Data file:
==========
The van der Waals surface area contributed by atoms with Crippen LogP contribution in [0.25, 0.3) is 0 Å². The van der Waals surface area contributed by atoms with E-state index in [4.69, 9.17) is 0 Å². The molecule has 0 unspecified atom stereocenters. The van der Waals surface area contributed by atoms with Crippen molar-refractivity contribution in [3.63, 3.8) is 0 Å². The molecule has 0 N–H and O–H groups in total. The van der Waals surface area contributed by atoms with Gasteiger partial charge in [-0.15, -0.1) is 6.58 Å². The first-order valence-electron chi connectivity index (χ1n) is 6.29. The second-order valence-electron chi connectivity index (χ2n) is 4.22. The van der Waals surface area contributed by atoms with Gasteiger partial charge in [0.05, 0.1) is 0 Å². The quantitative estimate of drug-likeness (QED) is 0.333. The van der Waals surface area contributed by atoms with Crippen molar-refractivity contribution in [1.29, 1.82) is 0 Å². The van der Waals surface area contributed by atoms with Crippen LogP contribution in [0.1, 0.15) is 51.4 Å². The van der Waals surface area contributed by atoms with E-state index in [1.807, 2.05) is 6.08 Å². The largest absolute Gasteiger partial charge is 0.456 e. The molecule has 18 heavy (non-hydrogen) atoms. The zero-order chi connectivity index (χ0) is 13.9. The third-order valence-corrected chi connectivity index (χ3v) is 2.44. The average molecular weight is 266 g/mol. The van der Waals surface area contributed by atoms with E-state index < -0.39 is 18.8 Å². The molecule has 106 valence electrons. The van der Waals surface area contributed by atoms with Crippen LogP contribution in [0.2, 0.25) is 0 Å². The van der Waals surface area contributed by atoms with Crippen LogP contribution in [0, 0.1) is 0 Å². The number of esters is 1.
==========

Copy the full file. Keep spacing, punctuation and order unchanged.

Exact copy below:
The van der Waals surface area contributed by atoms with Crippen LogP contribution in [0.25, 0.3) is 0 Å². The van der Waals surface area contributed by atoms with E-state index in [4.69, 9.17) is 0 Å². The molecule has 0 unspecified atom stereocenters. The van der Waals surface area contributed by atoms with Crippen molar-refractivity contribution in [3.63, 3.8) is 0 Å². The molecule has 0 N–H and O–H groups in total. The van der Waals surface area contributed by atoms with Gasteiger partial charge in [-0.15, -0.1) is 6.58 Å². The first-order valence-electron chi connectivity index (χ1n) is 6.29. The second-order valence-electron chi connectivity index (χ2n) is 4.22. The van der Waals surface area contributed by atoms with Gasteiger partial charge in [0.05, 0.1) is 0 Å². The quantitative estimate of drug-likeness (QED) is 0.333. The van der Waals surface area contributed by atoms with Crippen molar-refractivity contribution in [1.29, 1.82) is 0 Å². The van der Waals surface area contributed by atoms with Crippen LogP contribution in [0.1, 0.15) is 51.4 Å². The van der Waals surface area contributed by atoms with E-state index in [1.807, 2.05) is 6.08 Å². The largest absolute Gasteiger partial charge is 0.456 e. The molecule has 18 heavy (non-hydrogen) atoms. The zero-order chi connectivity index (χ0) is 13.9. The third-order valence-corrected chi connectivity index (χ3v) is 2.44. The average molecular weight is 266 g/mol. The van der Waals surface area contributed by atoms with E-state index < -0.39 is 18.8 Å². The molecule has 106 valence electrons. The van der Waals surface area contributed by atoms with Crippen LogP contribution in [0.2, 0.25) is 0 Å². The van der Waals surface area contributed by atoms with Crippen LogP contribution in [0, 0.1) is 0 Å². The number of esters is 1.